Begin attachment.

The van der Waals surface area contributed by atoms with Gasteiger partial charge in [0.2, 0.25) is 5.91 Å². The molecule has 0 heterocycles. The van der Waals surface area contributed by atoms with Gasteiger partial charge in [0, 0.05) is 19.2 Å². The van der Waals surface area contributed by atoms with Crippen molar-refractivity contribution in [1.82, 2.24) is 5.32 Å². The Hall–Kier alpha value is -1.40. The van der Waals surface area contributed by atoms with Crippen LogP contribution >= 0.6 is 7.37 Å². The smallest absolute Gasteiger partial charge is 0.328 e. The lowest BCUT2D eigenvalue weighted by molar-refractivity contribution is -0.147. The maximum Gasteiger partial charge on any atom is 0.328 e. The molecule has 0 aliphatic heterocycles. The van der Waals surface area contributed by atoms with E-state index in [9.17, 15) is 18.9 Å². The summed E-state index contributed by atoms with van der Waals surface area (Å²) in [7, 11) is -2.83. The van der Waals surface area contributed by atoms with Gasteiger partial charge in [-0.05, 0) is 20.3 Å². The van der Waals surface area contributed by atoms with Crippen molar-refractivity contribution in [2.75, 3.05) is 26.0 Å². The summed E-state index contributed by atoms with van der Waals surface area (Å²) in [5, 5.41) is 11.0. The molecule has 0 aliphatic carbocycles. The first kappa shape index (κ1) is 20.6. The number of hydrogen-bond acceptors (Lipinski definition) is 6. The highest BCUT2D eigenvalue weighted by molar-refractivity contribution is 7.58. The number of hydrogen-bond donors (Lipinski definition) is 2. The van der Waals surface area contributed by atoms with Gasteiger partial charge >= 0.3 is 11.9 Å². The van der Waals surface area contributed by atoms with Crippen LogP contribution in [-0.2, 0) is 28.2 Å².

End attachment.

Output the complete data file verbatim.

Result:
The van der Waals surface area contributed by atoms with Gasteiger partial charge in [0.2, 0.25) is 5.91 Å². The molecule has 0 heterocycles. The van der Waals surface area contributed by atoms with Gasteiger partial charge in [0, 0.05) is 19.2 Å². The van der Waals surface area contributed by atoms with Crippen molar-refractivity contribution in [1.82, 2.24) is 5.32 Å². The Hall–Kier alpha value is -1.40. The van der Waals surface area contributed by atoms with Crippen LogP contribution >= 0.6 is 7.37 Å². The smallest absolute Gasteiger partial charge is 0.328 e. The lowest BCUT2D eigenvalue weighted by molar-refractivity contribution is -0.147. The maximum Gasteiger partial charge on any atom is 0.328 e. The molecule has 0 aliphatic heterocycles. The van der Waals surface area contributed by atoms with E-state index in [9.17, 15) is 18.9 Å². The summed E-state index contributed by atoms with van der Waals surface area (Å²) in [7, 11) is -2.83. The van der Waals surface area contributed by atoms with Gasteiger partial charge in [-0.05, 0) is 20.3 Å². The van der Waals surface area contributed by atoms with Crippen molar-refractivity contribution in [2.75, 3.05) is 26.0 Å². The summed E-state index contributed by atoms with van der Waals surface area (Å²) in [5, 5.41) is 11.0. The molecule has 0 aliphatic carbocycles. The first kappa shape index (κ1) is 20.6. The number of hydrogen-bond acceptors (Lipinski definition) is 6. The highest BCUT2D eigenvalue weighted by molar-refractivity contribution is 7.58. The number of hydrogen-bond donors (Lipinski definition) is 2. The van der Waals surface area contributed by atoms with Gasteiger partial charge >= 0.3 is 11.9 Å². The van der Waals surface area contributed by atoms with Crippen LogP contribution in [-0.2, 0) is 28.2 Å².